Hedgehogs After Dark: Courting and mating
25th May 2020
It’s the third week of Hedgehogs After Dark, and this week we’re exploring courting and mating behaviour in hedgehogs.
Courtship in the garden…
Hedgehogs reach sexual maturity in their second year of life, and after this can breed every year until death. They reproduce between April and September, but the period of greatest activity, ‘the rut’, occurs in May and June in Britain.
Males attempt to woo females in lengthy encounters that involve much circling and rhythmic snorting and puffing. The commotion attracts rival males to the scene and courtship can thus be interrupted as interlopers are confronted and rival males square up to one another; head-butting and chases are not uncommon. So don’t worry if you hear quite the racket coming from the garden, it could be hedgehogs!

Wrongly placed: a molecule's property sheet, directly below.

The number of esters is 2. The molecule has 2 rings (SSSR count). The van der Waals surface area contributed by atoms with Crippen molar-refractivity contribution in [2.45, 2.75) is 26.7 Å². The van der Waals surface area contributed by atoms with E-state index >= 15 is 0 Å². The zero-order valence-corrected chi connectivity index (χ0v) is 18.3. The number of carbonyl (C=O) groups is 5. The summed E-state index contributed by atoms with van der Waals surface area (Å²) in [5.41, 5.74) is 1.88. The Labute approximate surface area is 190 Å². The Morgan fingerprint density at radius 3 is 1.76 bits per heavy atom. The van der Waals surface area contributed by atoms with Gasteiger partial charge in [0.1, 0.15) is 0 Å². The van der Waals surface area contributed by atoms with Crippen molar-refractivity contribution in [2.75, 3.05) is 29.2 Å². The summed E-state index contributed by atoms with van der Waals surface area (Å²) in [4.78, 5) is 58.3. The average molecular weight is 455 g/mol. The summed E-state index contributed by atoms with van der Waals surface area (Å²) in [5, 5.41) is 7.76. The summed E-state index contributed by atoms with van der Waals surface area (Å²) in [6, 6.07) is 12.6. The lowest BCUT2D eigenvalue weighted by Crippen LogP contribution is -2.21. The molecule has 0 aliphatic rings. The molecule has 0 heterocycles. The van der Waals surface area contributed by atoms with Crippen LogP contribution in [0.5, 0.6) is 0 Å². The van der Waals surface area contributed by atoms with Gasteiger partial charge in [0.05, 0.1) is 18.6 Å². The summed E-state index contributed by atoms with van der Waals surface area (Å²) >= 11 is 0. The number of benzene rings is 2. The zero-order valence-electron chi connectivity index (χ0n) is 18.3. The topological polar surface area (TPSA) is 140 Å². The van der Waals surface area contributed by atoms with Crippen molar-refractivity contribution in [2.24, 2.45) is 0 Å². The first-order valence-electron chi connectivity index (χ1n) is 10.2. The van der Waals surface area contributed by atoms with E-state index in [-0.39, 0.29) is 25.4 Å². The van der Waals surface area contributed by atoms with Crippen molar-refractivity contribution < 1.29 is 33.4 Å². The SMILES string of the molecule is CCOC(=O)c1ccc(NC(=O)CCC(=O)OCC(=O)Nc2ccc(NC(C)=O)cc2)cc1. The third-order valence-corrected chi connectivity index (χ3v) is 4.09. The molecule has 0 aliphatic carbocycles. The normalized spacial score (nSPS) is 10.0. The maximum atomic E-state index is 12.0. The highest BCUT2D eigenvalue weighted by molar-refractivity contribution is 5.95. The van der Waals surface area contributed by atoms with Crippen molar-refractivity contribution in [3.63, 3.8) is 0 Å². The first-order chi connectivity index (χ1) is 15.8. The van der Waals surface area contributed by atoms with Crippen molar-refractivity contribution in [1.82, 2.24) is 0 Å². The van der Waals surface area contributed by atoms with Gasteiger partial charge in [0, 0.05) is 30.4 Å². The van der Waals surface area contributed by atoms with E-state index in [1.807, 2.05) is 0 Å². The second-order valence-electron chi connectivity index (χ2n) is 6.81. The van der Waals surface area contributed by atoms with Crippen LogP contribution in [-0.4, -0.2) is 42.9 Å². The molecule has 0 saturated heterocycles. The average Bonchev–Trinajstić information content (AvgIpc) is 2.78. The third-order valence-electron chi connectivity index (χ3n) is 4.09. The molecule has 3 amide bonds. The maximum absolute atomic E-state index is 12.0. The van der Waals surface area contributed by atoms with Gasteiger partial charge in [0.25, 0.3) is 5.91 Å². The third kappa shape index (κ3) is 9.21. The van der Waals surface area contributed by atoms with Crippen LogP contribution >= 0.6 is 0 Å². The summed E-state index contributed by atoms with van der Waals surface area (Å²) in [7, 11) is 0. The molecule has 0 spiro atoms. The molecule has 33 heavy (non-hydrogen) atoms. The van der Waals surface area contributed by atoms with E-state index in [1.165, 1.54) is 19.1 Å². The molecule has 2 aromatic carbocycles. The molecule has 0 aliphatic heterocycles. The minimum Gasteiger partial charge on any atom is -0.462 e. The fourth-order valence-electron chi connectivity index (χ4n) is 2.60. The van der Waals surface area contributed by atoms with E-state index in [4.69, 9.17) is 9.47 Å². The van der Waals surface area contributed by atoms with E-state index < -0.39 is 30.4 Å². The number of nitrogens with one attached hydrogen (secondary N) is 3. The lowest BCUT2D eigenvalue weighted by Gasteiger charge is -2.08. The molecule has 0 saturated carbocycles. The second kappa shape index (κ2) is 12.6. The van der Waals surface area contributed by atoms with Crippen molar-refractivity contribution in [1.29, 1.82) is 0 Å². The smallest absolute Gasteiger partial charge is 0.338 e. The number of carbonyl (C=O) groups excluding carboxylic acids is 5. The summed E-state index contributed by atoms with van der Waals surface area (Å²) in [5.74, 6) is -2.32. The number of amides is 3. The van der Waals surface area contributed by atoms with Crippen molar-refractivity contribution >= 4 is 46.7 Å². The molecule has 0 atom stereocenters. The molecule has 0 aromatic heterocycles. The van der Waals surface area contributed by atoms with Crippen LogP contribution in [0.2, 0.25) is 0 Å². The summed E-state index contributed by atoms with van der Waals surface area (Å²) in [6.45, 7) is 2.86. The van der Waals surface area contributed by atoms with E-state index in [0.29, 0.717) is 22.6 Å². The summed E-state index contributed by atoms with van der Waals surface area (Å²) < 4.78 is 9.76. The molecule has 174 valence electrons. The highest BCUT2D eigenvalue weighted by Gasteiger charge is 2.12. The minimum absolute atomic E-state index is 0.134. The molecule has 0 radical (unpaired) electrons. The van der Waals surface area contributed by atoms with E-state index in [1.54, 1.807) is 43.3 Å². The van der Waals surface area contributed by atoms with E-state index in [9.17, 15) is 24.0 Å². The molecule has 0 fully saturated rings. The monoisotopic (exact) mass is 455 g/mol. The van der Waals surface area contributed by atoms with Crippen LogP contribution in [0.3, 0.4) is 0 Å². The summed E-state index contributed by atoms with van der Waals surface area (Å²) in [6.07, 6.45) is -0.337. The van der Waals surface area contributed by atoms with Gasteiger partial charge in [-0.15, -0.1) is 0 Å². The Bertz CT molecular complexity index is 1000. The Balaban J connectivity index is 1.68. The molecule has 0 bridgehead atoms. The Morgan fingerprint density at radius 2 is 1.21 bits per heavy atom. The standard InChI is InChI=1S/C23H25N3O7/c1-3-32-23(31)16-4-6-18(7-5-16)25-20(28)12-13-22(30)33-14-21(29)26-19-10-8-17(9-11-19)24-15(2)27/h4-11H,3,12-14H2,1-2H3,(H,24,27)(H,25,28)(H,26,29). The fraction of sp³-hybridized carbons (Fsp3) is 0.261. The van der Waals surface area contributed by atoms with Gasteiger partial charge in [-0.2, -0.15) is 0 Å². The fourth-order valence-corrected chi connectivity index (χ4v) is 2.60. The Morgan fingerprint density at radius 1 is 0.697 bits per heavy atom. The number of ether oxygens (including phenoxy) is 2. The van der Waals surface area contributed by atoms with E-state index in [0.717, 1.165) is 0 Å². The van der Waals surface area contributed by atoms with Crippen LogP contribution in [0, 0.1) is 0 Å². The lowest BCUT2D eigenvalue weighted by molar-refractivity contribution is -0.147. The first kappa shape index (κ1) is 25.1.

How do hedgehogs mate? (It’s not a joke!)
The actual process of mating is a delicate operation. The female adopts a special body position with her spines flattened as the male mounts from behind. Radio-tracking studies have shown hedgehogs are promiscuous. Both males and females often have several different mates in a single season, and a litter of hoglets can have more than one father.